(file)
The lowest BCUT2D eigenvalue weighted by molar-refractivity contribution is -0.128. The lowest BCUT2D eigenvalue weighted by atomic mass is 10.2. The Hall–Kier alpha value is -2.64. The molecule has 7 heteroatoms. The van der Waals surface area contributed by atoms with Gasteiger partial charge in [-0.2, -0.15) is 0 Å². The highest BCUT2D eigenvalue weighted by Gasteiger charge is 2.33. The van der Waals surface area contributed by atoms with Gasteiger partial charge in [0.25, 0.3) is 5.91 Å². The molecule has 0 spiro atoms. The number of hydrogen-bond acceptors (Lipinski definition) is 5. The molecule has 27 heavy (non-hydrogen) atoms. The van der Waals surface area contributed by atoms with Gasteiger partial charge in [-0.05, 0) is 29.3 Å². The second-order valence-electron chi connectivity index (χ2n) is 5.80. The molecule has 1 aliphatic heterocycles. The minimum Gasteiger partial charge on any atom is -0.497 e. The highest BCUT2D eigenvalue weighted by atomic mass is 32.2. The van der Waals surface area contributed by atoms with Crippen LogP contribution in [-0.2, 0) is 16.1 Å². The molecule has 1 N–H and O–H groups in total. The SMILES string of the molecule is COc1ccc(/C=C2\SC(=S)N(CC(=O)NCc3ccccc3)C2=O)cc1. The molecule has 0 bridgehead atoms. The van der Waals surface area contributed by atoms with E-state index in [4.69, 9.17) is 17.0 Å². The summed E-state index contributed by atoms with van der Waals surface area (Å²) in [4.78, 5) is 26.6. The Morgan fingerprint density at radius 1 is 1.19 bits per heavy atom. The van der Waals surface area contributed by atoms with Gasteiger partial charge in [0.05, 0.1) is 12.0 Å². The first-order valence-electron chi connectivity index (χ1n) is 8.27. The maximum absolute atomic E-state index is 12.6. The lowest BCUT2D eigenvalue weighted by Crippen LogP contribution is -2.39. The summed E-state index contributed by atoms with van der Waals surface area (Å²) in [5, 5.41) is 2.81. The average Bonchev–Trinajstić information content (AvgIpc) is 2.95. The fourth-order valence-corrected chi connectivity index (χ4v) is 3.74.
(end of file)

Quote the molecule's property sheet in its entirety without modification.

The lowest BCUT2D eigenvalue weighted by molar-refractivity contribution is -0.128. The lowest BCUT2D eigenvalue weighted by atomic mass is 10.2. The Hall–Kier alpha value is -2.64. The molecule has 7 heteroatoms. The van der Waals surface area contributed by atoms with Gasteiger partial charge in [-0.2, -0.15) is 0 Å². The highest BCUT2D eigenvalue weighted by Gasteiger charge is 2.33. The van der Waals surface area contributed by atoms with Gasteiger partial charge in [0.25, 0.3) is 5.91 Å². The molecule has 0 spiro atoms. The number of hydrogen-bond acceptors (Lipinski definition) is 5. The molecule has 27 heavy (non-hydrogen) atoms. The van der Waals surface area contributed by atoms with Gasteiger partial charge in [-0.05, 0) is 29.3 Å². The second-order valence-electron chi connectivity index (χ2n) is 5.80. The molecule has 1 aliphatic heterocycles. The minimum Gasteiger partial charge on any atom is -0.497 e. The highest BCUT2D eigenvalue weighted by atomic mass is 32.2. The van der Waals surface area contributed by atoms with Crippen LogP contribution in [-0.2, 0) is 16.1 Å². The molecule has 1 N–H and O–H groups in total. The SMILES string of the molecule is COc1ccc(/C=C2\SC(=S)N(CC(=O)NCc3ccccc3)C2=O)cc1. The molecule has 0 bridgehead atoms. The van der Waals surface area contributed by atoms with E-state index in [4.69, 9.17) is 17.0 Å². The summed E-state index contributed by atoms with van der Waals surface area (Å²) in [4.78, 5) is 26.6. The Morgan fingerprint density at radius 1 is 1.19 bits per heavy atom. The van der Waals surface area contributed by atoms with Gasteiger partial charge in [0.05, 0.1) is 12.0 Å². The first-order valence-electron chi connectivity index (χ1n) is 8.27. The maximum absolute atomic E-state index is 12.6. The lowest BCUT2D eigenvalue weighted by Crippen LogP contribution is -2.39. The summed E-state index contributed by atoms with van der Waals surface area (Å²) in [5, 5.41) is 2.81. The average Bonchev–Trinajstić information content (AvgIpc) is 2.95. The fourth-order valence-corrected chi connectivity index (χ4v) is 3.74.